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Introducing biological realism into the study of developmental plasticity in behaviour
- Groothuis, Ton G G, Taborsky, Barbara
- Frontiers in zoology 2015 v.12 no.Supplement 1 pp. S6
- animal experimentation, animal models, animals, environmental factors, experimental design, parents, phenotype, progeny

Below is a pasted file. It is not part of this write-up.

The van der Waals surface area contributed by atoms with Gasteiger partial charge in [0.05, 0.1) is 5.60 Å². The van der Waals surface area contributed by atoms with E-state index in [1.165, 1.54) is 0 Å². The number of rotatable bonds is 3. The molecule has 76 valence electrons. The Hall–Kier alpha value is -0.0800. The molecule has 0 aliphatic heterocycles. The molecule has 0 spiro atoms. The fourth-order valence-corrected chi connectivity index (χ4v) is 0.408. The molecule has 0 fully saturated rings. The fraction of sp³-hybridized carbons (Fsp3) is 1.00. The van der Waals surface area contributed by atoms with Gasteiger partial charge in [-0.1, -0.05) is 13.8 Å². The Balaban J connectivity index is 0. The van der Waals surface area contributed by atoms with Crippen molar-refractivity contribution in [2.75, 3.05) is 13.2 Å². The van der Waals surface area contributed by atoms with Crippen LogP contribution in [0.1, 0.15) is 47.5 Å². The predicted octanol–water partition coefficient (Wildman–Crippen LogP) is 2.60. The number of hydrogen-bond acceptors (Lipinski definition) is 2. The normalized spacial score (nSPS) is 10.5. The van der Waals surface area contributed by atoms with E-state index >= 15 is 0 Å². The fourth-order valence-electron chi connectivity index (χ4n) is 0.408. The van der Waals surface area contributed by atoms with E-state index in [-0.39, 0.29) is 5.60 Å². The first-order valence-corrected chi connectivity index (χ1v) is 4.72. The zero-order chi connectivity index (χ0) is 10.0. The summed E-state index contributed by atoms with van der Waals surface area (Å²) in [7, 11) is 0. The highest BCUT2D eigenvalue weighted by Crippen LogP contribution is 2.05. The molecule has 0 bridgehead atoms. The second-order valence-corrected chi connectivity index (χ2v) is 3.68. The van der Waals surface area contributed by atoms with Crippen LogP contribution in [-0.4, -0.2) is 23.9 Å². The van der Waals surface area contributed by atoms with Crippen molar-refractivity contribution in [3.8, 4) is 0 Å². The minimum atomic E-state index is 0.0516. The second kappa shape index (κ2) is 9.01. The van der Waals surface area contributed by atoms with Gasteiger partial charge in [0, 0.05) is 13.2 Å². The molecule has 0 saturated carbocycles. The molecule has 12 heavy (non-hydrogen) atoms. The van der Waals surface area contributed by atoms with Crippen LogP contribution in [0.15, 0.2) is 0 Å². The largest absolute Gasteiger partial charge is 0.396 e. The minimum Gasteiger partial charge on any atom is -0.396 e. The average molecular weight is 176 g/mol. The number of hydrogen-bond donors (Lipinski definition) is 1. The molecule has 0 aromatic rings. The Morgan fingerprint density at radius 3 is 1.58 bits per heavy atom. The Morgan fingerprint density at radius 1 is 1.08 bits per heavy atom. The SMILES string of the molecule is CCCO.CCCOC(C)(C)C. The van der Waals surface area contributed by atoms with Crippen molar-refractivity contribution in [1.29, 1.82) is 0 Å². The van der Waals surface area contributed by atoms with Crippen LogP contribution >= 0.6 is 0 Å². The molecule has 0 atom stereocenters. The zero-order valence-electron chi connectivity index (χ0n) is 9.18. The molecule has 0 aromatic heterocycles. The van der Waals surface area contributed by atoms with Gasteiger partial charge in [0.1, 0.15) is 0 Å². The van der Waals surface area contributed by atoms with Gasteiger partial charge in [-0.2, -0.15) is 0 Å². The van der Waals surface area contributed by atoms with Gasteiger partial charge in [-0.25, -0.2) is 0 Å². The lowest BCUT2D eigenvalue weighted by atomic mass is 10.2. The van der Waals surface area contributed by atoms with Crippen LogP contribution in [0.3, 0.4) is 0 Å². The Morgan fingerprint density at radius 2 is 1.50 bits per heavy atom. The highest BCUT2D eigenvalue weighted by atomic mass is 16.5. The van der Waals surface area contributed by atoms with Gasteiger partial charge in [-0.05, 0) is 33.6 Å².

- There is increasing attention for integrating mechanistic and functional approaches to the study of (behavioural) development. As environments are mostly unstable, it is now often assumed that genetic parental information is in many cases not sufficient for offspring to become optimally adapted to the environment and that early environmental cues, either indirectly via the parents or from direct experience, are necessary to prepare them for a specific environment later in life. To study whether these early developmental processes are adaptive and through which mechanism, not only the early environmental cues but also how they impinge on the later-life environmental context has therefore to be taken into account when measuring the animal's performance. We first discuss at the conceptual level six ways in which interactions between influences of different time windows during development may act (consolidation, cumulative information gathering and priming, compensation, buffering, matching and mismatching, context dependent trait expression). In addition we discuss how different environmental factors during the same time window may interact in shaping the phenotype during development. Next we discuss the pros and cons of several experimental designs for testing these interaction effects, highlighting the necessity for full, reciprocal designs and the importance of adjusting the nature and time of manipulation to the animal's adaptive capacity. We then review support for the interaction effects from both theoretical models and animal experiments in different taxa. This demonstrates indeed the existence of interactions at multiple levels, including different environmental factors, different time windows and between generations. As a consequence, development is a life-long, environment-dependent process and therefore manipulating only the early environment without taking interaction effects with other and later environmental influences into account may lead to wrong conclusions and may also explain inconsistent results in the literature.